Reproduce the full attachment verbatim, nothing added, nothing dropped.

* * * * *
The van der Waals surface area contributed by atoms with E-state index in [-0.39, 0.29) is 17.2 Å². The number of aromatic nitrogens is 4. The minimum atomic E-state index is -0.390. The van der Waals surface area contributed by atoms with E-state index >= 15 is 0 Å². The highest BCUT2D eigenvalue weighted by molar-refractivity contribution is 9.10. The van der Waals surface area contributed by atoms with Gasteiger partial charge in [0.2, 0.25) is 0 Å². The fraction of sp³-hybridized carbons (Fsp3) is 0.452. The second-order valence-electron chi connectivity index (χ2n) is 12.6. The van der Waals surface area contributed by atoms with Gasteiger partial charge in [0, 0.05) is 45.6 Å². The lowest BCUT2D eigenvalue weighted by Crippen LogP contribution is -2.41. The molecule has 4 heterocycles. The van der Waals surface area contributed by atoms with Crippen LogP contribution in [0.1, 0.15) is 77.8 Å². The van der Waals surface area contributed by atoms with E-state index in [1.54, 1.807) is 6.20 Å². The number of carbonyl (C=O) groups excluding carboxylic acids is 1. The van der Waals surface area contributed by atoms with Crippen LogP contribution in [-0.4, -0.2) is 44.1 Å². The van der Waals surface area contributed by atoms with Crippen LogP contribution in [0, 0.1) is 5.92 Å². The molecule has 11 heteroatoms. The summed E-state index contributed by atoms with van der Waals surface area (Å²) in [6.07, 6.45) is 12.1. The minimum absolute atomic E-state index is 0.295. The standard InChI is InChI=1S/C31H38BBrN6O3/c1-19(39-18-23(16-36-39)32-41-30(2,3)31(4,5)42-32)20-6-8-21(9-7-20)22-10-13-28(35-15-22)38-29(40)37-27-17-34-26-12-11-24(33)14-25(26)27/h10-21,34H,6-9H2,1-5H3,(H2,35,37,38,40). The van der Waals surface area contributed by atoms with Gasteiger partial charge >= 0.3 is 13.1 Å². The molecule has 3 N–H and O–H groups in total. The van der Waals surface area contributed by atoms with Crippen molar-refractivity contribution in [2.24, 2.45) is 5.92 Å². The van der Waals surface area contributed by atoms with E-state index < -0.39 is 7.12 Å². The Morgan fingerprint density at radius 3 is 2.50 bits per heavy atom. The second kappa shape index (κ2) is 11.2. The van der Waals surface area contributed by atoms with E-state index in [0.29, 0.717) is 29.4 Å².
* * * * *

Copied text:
The van der Waals surface area contributed by atoms with E-state index in [-0.39, 0.29) is 17.2 Å². The number of aromatic nitrogens is 4. The minimum atomic E-state index is -0.390. The van der Waals surface area contributed by atoms with E-state index >= 15 is 0 Å². The highest BCUT2D eigenvalue weighted by molar-refractivity contribution is 9.10. The van der Waals surface area contributed by atoms with Gasteiger partial charge in [0.2, 0.25) is 0 Å². The fraction of sp³-hybridized carbons (Fsp3) is 0.452. The second-order valence-electron chi connectivity index (χ2n) is 12.6. The van der Waals surface area contributed by atoms with Gasteiger partial charge in [0, 0.05) is 45.6 Å². The lowest BCUT2D eigenvalue weighted by Crippen LogP contribution is -2.41. The molecule has 4 heterocycles. The van der Waals surface area contributed by atoms with Crippen LogP contribution in [0.1, 0.15) is 77.8 Å². The van der Waals surface area contributed by atoms with E-state index in [1.54, 1.807) is 6.20 Å². The number of carbonyl (C=O) groups excluding carboxylic acids is 1. The van der Waals surface area contributed by atoms with Crippen LogP contribution in [-0.4, -0.2) is 44.1 Å². The van der Waals surface area contributed by atoms with Crippen LogP contribution in [0, 0.1) is 5.92 Å². The molecule has 11 heteroatoms. The summed E-state index contributed by atoms with van der Waals surface area (Å²) in [6.07, 6.45) is 12.1. The minimum absolute atomic E-state index is 0.295. The standard InChI is InChI=1S/C31H38BBrN6O3/c1-19(39-18-23(16-36-39)32-41-30(2,3)31(4,5)42-32)20-6-8-21(9-7-20)22-10-13-28(35-15-22)38-29(40)37-27-17-34-26-12-11-24(33)14-25(26)27/h10-21,34H,6-9H2,1-5H3,(H2,35,37,38,40). The van der Waals surface area contributed by atoms with Gasteiger partial charge >= 0.3 is 13.1 Å². The molecule has 3 N–H and O–H groups in total. The van der Waals surface area contributed by atoms with Crippen molar-refractivity contribution in [2.24, 2.45) is 5.92 Å². The van der Waals surface area contributed by atoms with E-state index < -0.39 is 7.12 Å². The Morgan fingerprint density at radius 3 is 2.50 bits per heavy atom. The second kappa shape index (κ2) is 11.2. The van der Waals surface area contributed by atoms with E-state index in [0.29, 0.717) is 29.4 Å².